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2Physics Quote:
"Many of the molecules found by ROSINA DFMS in the coma of comet 67P are compatible with the idea that comets delivered key molecules for prebiotic chemistry throughout the solar system and in particular to the early Earth increasing drastically the concentration of life-related chemicals by impact on a closed water body. The fact that glycine was most probably formed on dust grains in the presolar stage also makes these molecules somehow universal, which means that what happened in the solar system could probably happen elsewhere in the Universe."
-- Kathrin Altwegg and the ROSINA Team

(Read Full Article: "Glycine, an Amino Acid and Other Prebiotic Molecules in Comet 67P/Churyumov-Gerasimenko"

Wednesday, August 09, 2006

James Van Allen (1914-2006)

Photo by Tom Jorgensen. Courtsey: University of Iowa Office of University Relations.

Physicist James A Van Allen, a pioneer in space exploration who discovered the radiation belts surrounding the Earth that now bear his name died Wednesday morning, Aug. 9, 2006, of heart failure at University of Iowa Hospitals and Clinics. He was 91.
He was Regent Distinguished Professor of Physics in the University of Iowa College of Liberal Arts and Sciences.

Van Allen gained global attention in the late 1950s when instruments he designed and placed aboard the first US satellite, Explorer I, discovered the bands of intense radiation that surround the earth. The bands, later named in his honor, spawned a new field of research known as magnetospheric physics, an area of study that now involves more than 1000 investigators in more than 20 countries.

The discovery propelled the United States in its space exploration race with the Soviet Union and prompted Time magazine to put Van Allen on the cover of its May 4, 1959, issue. Among the other accomplishments of which he was most proud was his 1973 first-ever survey of the radiation belts of Jupiter using the Pioneer 10 spacecraft and his 1979 discovery and survey of Saturn's radiation belts using data from the Pioneer 11 spacecraft.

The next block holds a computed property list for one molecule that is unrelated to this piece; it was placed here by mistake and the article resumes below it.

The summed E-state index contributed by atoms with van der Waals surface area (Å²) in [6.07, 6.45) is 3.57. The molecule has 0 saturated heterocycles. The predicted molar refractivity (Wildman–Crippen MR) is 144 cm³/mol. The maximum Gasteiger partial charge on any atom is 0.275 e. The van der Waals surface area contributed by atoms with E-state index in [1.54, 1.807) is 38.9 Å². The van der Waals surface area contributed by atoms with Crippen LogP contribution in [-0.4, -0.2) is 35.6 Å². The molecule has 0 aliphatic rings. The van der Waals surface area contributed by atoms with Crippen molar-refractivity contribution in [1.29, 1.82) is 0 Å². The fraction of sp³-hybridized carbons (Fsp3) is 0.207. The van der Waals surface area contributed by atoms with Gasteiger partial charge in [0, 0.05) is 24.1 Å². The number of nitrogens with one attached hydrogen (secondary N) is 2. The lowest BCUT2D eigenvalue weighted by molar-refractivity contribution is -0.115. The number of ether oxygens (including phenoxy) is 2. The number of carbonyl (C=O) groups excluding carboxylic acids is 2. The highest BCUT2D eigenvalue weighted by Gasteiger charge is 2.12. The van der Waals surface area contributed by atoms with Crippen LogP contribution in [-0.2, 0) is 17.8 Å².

Between 1949 and 1962 he was the leader of a number of scientific expeditions to study cosmic rays and the Earth’s magnetic field, using American ships, in the Central Pacific, the Gulf of Alaska, the Arctic, the Atlantic, Central Pacific, South Pacific and Antarctic areas. He pioneered the use of balloons, Aerobee rockets and the combination of the two, for the measurement of the intensity of cosmic rays at high altitudes. It was this work that led to his involvement in Explorer 1 and the discovery of the belts that bear his name.

Even though he retired from full-time teaching in 1985, Van Allen continued to monitor data gathered by other satellites and served as an interdisciplinary scientist for the Galileo spacecraft, which reached Jupiter in 1995.

Van Allen published more than 280 research papers in scientific journals and research monographs. He edited the book Scientific Uses of Earth Satellites (1958); co-authored Pioneer — First to Jupiter, Saturn and Beyond (1980); wrote Origins of Magnetospheric Physics (1983); wrote 924 Elementary Problems and Answers in Solar System (1993); and edited Cosmic Rays, The Sun and Geomagnetism: The Works of Scott E. Forbush (1993).



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